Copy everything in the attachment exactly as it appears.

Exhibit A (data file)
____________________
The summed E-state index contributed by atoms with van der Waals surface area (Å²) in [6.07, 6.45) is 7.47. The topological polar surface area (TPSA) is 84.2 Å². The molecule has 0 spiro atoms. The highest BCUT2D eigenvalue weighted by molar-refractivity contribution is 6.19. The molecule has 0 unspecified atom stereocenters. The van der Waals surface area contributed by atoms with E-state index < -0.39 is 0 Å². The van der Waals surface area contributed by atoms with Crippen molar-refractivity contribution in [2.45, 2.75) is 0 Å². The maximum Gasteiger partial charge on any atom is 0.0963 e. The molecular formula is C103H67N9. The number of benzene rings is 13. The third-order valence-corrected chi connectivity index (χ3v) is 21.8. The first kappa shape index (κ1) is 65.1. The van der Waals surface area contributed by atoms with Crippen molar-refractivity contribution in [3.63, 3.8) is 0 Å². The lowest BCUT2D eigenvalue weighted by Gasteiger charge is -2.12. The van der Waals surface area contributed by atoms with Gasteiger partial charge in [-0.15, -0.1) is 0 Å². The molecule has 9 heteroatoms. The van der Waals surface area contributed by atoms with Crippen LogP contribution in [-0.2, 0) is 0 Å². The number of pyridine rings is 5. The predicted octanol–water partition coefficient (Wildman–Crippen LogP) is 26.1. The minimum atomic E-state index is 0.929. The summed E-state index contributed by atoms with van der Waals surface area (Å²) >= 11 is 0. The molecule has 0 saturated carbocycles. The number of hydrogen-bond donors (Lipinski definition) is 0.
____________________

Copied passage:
The summed E-state index contributed by atoms with van der Waals surface area (Å²) in [6.07, 6.45) is 7.47. The topological polar surface area (TPSA) is 84.2 Å². The molecule has 0 spiro atoms. The highest BCUT2D eigenvalue weighted by molar-refractivity contribution is 6.19. The molecule has 0 unspecified atom stereocenters. The van der Waals surface area contributed by atoms with E-state index < -0.39 is 0 Å². The van der Waals surface area contributed by atoms with Crippen molar-refractivity contribution in [2.45, 2.75) is 0 Å². The maximum Gasteiger partial charge on any atom is 0.0963 e. The molecular formula is C103H67N9. The number of benzene rings is 13. The third-order valence-corrected chi connectivity index (χ3v) is 21.8. The first kappa shape index (κ1) is 65.1. The van der Waals surface area contributed by atoms with Crippen molar-refractivity contribution in [3.63, 3.8) is 0 Å². The lowest BCUT2D eigenvalue weighted by Gasteiger charge is -2.12. The van der Waals surface area contributed by atoms with Gasteiger partial charge in [-0.15, -0.1) is 0 Å². The molecule has 9 heteroatoms. The van der Waals surface area contributed by atoms with Crippen LogP contribution in [-0.2, 0) is 0 Å². The number of pyridine rings is 5. The predicted octanol–water partition coefficient (Wildman–Crippen LogP) is 26.1. The minimum atomic E-state index is 0.929. The summed E-state index contributed by atoms with van der Waals surface area (Å²) >= 11 is 0. The molecule has 0 saturated carbocycles. The number of hydrogen-bond donors (Lipinski definition) is 0.